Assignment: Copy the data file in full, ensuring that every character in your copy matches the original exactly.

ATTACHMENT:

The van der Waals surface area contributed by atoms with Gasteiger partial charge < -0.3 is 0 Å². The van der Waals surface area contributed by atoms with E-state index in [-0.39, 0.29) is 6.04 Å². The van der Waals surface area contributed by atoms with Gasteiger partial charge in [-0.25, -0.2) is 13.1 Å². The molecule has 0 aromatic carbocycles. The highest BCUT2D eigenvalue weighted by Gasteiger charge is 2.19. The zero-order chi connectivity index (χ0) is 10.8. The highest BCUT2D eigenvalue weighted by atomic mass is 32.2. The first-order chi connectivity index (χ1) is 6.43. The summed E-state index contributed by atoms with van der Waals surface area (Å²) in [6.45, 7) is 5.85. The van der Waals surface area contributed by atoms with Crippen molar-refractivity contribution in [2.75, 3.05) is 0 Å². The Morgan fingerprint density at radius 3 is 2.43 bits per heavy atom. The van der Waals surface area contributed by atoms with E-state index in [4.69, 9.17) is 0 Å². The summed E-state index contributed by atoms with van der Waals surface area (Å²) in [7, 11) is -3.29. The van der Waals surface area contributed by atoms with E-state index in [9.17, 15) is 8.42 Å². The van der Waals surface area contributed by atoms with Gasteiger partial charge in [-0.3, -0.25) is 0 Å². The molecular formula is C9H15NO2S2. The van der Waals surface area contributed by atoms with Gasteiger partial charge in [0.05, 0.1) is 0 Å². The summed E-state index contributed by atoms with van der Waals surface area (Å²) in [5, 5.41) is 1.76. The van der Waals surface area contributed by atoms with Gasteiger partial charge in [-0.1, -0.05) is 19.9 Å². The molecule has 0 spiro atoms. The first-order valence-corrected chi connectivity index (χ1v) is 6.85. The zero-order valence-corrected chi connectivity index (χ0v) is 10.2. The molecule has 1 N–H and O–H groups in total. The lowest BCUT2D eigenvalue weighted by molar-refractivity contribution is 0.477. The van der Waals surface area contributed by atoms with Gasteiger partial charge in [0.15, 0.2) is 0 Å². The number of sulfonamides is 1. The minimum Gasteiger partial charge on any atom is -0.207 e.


The van der Waals surface area contributed by atoms with Gasteiger partial charge < -0.3 is 0 Å². The van der Waals surface area contributed by atoms with E-state index in [-0.39, 0.29) is 6.04 Å². The van der Waals surface area contributed by atoms with Gasteiger partial charge in [-0.25, -0.2) is 13.1 Å². The molecule has 0 aromatic carbocycles. The highest BCUT2D eigenvalue weighted by Gasteiger charge is 2.19. The zero-order chi connectivity index (χ0) is 10.8. The highest BCUT2D eigenvalue weighted by atomic mass is 32.2. The first-order chi connectivity index (χ1) is 6.43. The summed E-state index contributed by atoms with van der Waals surface area (Å²) in [6.45, 7) is 5.85. The van der Waals surface area contributed by atoms with Crippen molar-refractivity contribution in [2.75, 3.05) is 0 Å². The Morgan fingerprint density at radius 3 is 2.43 bits per heavy atom. The van der Waals surface area contributed by atoms with E-state index in [4.69, 9.17) is 0 Å². The summed E-state index contributed by atoms with van der Waals surface area (Å²) in [7, 11) is -3.29. The van der Waals surface area contributed by atoms with E-state index in [9.17, 15) is 8.42 Å². The van der Waals surface area contributed by atoms with Gasteiger partial charge in [-0.3, -0.25) is 0 Å². The molecular formula is C9H15NO2S2. The van der Waals surface area contributed by atoms with Gasteiger partial charge in [0.05, 0.1) is 0 Å². The summed E-state index contributed by atoms with van der Waals surface area (Å²) in [5, 5.41) is 1.76. The van der Waals surface area contributed by atoms with Gasteiger partial charge in [-0.1, -0.05) is 19.9 Å². The molecule has 0 spiro atoms. The first-order valence-corrected chi connectivity index (χ1v) is 6.85. The zero-order valence-corrected chi connectivity index (χ0v) is 10.2. The molecule has 1 N–H and O–H groups in total. The lowest BCUT2D eigenvalue weighted by molar-refractivity contribution is 0.477. The van der Waals surface area contributed by atoms with Gasteiger partial charge in [0.15, 0.2) is 0 Å². The number of sulfonamides is 1. The minimum Gasteiger partial charge on any atom is -0.207 e.